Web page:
Aug 10, 2023 - Politics

Portland Street Response may get a new home

A man site at a table draped in a blue banner that reads Portland Street Response, under a white pop up tent that says Here to Help,  while a man with a bike reaches into. a cooler full of water bottles.

Portland Street Response doing outreach at a community wellness fair in the Lents neighborhood. Photo: Emily Harris/Axios

The politician in charge of the unarmed crisis response organization Portland Street Response wants to find it a new home, and funding that comes from somewhere other than the city.

Why it matters: While City Commissioner Rene Gonzalez signaled his commitment to the popular program in an interview with Axios this week, expanding it appears unlikely within the next year while officials sort out how to manage and pay for it.

Catch up quick: PSR was created in the wake of 2020 racial justice protests and after decades of Portland police using force against people with mental illness, which led to ongoing federal oversight.

Driving the news: Gonzalez cites three priorities for PSR before any expansion: stable funding from outside city coffers, making sure the program is following city purchasing policies and a clear understanding of what PSR should and shouldn't do.

  • "It grew really fast and with a lot of political interest," Gonzalez said. "It's kind of a startup, not used to rules."

State of play: Part of the program's approximately $10 million annual budget comes from COVID-era grants that expire next year. City officials are now scouting funding sources outside Portland — including Medicaid, Multnomah County and the state Legislature.

  • Medicaid could come with complicated billing and strings attached. While it might require PSR to expand to 24/7 service, which Gonzalez would back if required, he says that expansion doesn't look necessary based on when calls come in.
  • He already proposed that Multnomah County pick up part of the tab, an effort that went nowhere. He notes that the county is primarily responsible for public health.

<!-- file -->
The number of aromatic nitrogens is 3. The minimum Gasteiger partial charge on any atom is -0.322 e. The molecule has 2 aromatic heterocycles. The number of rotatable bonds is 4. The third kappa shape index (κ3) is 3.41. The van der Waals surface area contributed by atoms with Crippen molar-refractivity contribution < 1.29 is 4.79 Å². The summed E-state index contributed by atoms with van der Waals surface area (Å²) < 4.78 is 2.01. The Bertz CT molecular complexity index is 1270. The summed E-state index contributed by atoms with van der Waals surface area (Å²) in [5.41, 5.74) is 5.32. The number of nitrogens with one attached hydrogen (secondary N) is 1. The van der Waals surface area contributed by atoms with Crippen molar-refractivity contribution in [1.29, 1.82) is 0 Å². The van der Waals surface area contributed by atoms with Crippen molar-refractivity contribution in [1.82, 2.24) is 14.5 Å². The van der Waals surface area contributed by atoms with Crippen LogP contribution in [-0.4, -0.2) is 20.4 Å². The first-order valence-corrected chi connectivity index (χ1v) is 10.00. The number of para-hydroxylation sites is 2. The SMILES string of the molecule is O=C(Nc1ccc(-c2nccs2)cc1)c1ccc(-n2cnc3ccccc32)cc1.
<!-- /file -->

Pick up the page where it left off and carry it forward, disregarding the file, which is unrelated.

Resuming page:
• Multnomah County declined to comment.

Between the lines: Right now, PSR is part of Portland's fire bureau, which is a bad cultural fit, according to a recent Portland State University evaluation. One option is to move it under police, something Gonzalez thinks makes sense logistically if not politically.

  • "I don't know that in Portland, putting them with police is viable, given the number of constituents out there that are very focused on PSR … as an alternative to police."

What they're saying: Supporters of Portland Street Response are clear that they want the program to thrive.

  • Having "an option beyond the police showing up in situations is always great," Stephen Green, executive director of Business for a Better Portland, whose board signed the petition to support PSR, told Axios.
  • Bryan Steelman, owner of ¿Por Qué No? Taquería on SE Hawthorne and N Mississippi, whose staff sometimes face people in crisis, told Axios in an email that while the program is "imperfect," it feels "like a great benefit to the energy and safety of the city" and he worries that politics might "stall it out."

The bottom line: Any PSR expansion could be punted until 2025, when sweeping changes to city government begin.

  • Right now, given questions about PSR's funding and mission, "it would be imprudent to hire additional staff at this time," wrote interim fire chief Ryan Gillespie in a response to the PSU evaluation.

Of note: PSR is trying to fill current positions; they're down to 36 staff from about 50 last year.


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